Doctor Who: Cult Fix Writers on “The Time of the Doctor”
In a new tradition, Cult Fix’s rabble of esteemed (ahem) writers will be cobbling together some brief thoughts on all the latest episodes of Doctor Who, starting with Christmas Day’s “The Time of the Doctor”.
Tyler Davies: After having watched the eventful denouement to Matt Smith’s era I was left rambling some incomprehensible giddy nonsense. Such is the nature of Steven Moffat’s grand episodes that it leaves you stunned during initial viewing. The real test, though, was whether or not my overwhelming feeling of joy would resonate with my second viewing – after the first-time jitters had calmed down. To my great surprise, it did.
The lengthy arc which saw its inception at the beginning of Matt’s era was foretold to conclude this Christmas and obviously this added a lot of importance to the episode. Unfortunately, this part of the special failed, but not due to the writing. With a jam-packed storyline unfolding in the short span of 60 minutes The Time of the Doctor didn’t have the chance to make use of the story’s immense potential. A lot of loose ends had to be tied up with a fleeting shot or line of dialogue which was quite disappointing, but not entirely detrimental to the episode. When the rest of it delivered so terrifically, it wasn’t strenuous to excuse.
What astounded me about the busy episode was that it achieved being a delightful Christmas story too. One could even argue that it had a merrier Christmas spirit than last year’s special. Although, the most important aspect of the story was undoubtedly the regeneration, which for me was an exceptional success. I am inclined to say that it was the most fan-pleasing regeneration till date (barring the controversially swift transition to Capaldi).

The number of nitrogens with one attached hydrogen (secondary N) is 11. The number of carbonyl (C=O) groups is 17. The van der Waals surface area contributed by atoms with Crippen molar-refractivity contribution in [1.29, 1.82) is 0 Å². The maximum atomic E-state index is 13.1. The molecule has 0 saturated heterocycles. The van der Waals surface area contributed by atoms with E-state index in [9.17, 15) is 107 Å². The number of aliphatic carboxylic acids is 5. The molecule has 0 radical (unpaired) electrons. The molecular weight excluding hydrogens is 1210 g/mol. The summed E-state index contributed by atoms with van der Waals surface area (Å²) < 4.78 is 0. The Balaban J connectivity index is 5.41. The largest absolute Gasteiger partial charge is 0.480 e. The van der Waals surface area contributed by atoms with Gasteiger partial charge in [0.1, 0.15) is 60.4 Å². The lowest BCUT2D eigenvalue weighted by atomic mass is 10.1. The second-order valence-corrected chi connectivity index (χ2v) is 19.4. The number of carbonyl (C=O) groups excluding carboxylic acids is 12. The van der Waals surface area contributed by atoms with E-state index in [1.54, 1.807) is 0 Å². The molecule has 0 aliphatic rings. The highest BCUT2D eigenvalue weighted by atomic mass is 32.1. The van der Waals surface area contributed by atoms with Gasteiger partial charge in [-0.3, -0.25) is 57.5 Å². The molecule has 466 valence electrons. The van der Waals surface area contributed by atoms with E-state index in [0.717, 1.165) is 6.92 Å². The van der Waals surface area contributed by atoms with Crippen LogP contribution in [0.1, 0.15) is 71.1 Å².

One thing I have always envisaged for Eleven’s regeneration was the inclusion of one last farewell to Amelia Pond so you can imagine my delight when Karen Gillan came walking down those steps. Though I mustn’t shun Jenna Coleman who also gave a wonderful turn during the regeneration scene. The person who duly stole the show though was Matt Smith, giving it his best all-throughout the special. His final scene was easily among the greatest and his delivery of his last heartrending lines was pitch-perfect. As fantastic as Capaldi’s entrance was, the sadness of knowing that Matt’s tenure in the TARDIS has come to a conclusion is overpowering.
Time was far from a disappointment then, but the fact that it fell short of living up to its own potential means that it wasn’t a perfect triumph neither. Nonetheless, it was one of Moffat’s finer written stories and a worthy send-off for the affable Matt Smith. I will always remember when the Doctor was him.
James Wynne: “The Time of the Doctor” had a gargantuan checklist of objectives to fulfil, were it ever to be the satisfying conclusion to Moffat and Smith’s era of Doctor Who that fans have yearned for. By and large, it managed to tick the requisite boxes. It’s an episode that was far from perfect overall, pervaded by sporadic doses of brilliance, but was a fitting summation of the themes and overarching plots of the Eleventh Doctor’s reign.
The elements I found particularly irksome were the overlong, arbitrary gag of the church’s imposed nudity (which seemed to be nothing more than unashamed fan service), and the fact that Tasha Lem was essentially just River Song 2.0 (assuming that she wasn’t actually a previously unheard of incarnation of River Song); a highly flirtatious, domineering, female acquaintance whose relationship with the Doctor is of a similarly lascivious nature.
Some of the expository dialogue referencing narrative threads of past and present was a bit terse, and a number of the answers to some of the burning questions were dissatisfying, to say the least (the Silence as lowly confession priests hardly befits the ethos of them as occupiers of planet Earth and guiders of humanity since the ‘wheel and the fire’). But the sprawl of plot lines that have lingered largely unanswered over the last four years was at least tied together fairly conclusively.